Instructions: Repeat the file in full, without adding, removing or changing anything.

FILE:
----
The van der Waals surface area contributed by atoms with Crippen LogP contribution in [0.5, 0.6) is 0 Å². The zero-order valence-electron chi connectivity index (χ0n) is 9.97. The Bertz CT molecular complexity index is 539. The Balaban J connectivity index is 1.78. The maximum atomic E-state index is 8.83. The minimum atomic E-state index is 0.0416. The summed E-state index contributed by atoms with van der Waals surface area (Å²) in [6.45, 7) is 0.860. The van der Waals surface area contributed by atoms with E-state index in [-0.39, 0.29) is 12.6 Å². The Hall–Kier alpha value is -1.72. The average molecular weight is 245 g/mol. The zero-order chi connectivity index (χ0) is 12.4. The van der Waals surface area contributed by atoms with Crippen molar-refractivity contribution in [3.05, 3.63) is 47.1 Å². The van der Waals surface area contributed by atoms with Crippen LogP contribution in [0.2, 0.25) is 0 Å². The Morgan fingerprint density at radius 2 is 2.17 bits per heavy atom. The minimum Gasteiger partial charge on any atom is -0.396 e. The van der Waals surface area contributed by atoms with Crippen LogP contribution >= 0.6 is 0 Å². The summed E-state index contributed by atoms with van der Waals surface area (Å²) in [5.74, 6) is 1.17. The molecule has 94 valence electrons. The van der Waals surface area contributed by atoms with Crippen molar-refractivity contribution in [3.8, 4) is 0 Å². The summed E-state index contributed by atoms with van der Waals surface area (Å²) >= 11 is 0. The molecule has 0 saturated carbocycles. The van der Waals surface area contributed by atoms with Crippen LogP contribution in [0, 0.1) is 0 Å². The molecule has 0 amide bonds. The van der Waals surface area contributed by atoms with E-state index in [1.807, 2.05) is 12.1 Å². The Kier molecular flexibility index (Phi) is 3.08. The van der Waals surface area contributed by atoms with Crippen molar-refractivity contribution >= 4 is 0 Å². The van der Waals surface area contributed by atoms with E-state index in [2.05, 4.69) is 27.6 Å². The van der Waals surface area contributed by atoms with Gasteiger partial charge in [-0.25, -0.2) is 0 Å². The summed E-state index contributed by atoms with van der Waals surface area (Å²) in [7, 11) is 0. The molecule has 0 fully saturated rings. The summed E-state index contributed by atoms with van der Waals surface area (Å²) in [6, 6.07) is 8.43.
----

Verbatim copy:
The van der Waals surface area contributed by atoms with Crippen LogP contribution in [0.5, 0.6) is 0 Å². The zero-order valence-electron chi connectivity index (χ0n) is 9.97. The Bertz CT molecular complexity index is 539. The Balaban J connectivity index is 1.78. The maximum atomic E-state index is 8.83. The minimum atomic E-state index is 0.0416. The summed E-state index contributed by atoms with van der Waals surface area (Å²) in [6.45, 7) is 0.860. The van der Waals surface area contributed by atoms with E-state index in [-0.39, 0.29) is 12.6 Å². The Hall–Kier alpha value is -1.72. The average molecular weight is 245 g/mol. The zero-order chi connectivity index (χ0) is 12.4. The van der Waals surface area contributed by atoms with Crippen molar-refractivity contribution in [3.05, 3.63) is 47.1 Å². The van der Waals surface area contributed by atoms with Crippen LogP contribution in [0.2, 0.25) is 0 Å². The Morgan fingerprint density at radius 2 is 2.17 bits per heavy atom. The minimum Gasteiger partial charge on any atom is -0.396 e. The van der Waals surface area contributed by atoms with Crippen LogP contribution >= 0.6 is 0 Å². The summed E-state index contributed by atoms with van der Waals surface area (Å²) in [5.74, 6) is 1.17. The molecule has 94 valence electrons. The van der Waals surface area contributed by atoms with Crippen molar-refractivity contribution in [3.8, 4) is 0 Å². The summed E-state index contributed by atoms with van der Waals surface area (Å²) >= 11 is 0. The molecule has 0 saturated carbocycles. The van der Waals surface area contributed by atoms with Crippen LogP contribution in [0, 0.1) is 0 Å². The molecule has 0 amide bonds. The van der Waals surface area contributed by atoms with E-state index in [1.807, 2.05) is 12.1 Å². The Kier molecular flexibility index (Phi) is 3.08. The van der Waals surface area contributed by atoms with Crippen molar-refractivity contribution >= 4 is 0 Å². The van der Waals surface area contributed by atoms with E-state index in [2.05, 4.69) is 27.6 Å². The van der Waals surface area contributed by atoms with Gasteiger partial charge in [-0.25, -0.2) is 0 Å². The summed E-state index contributed by atoms with van der Waals surface area (Å²) in [7, 11) is 0. The molecule has 0 fully saturated rings. The summed E-state index contributed by atoms with van der Waals surface area (Å²) in [6, 6.07) is 8.43.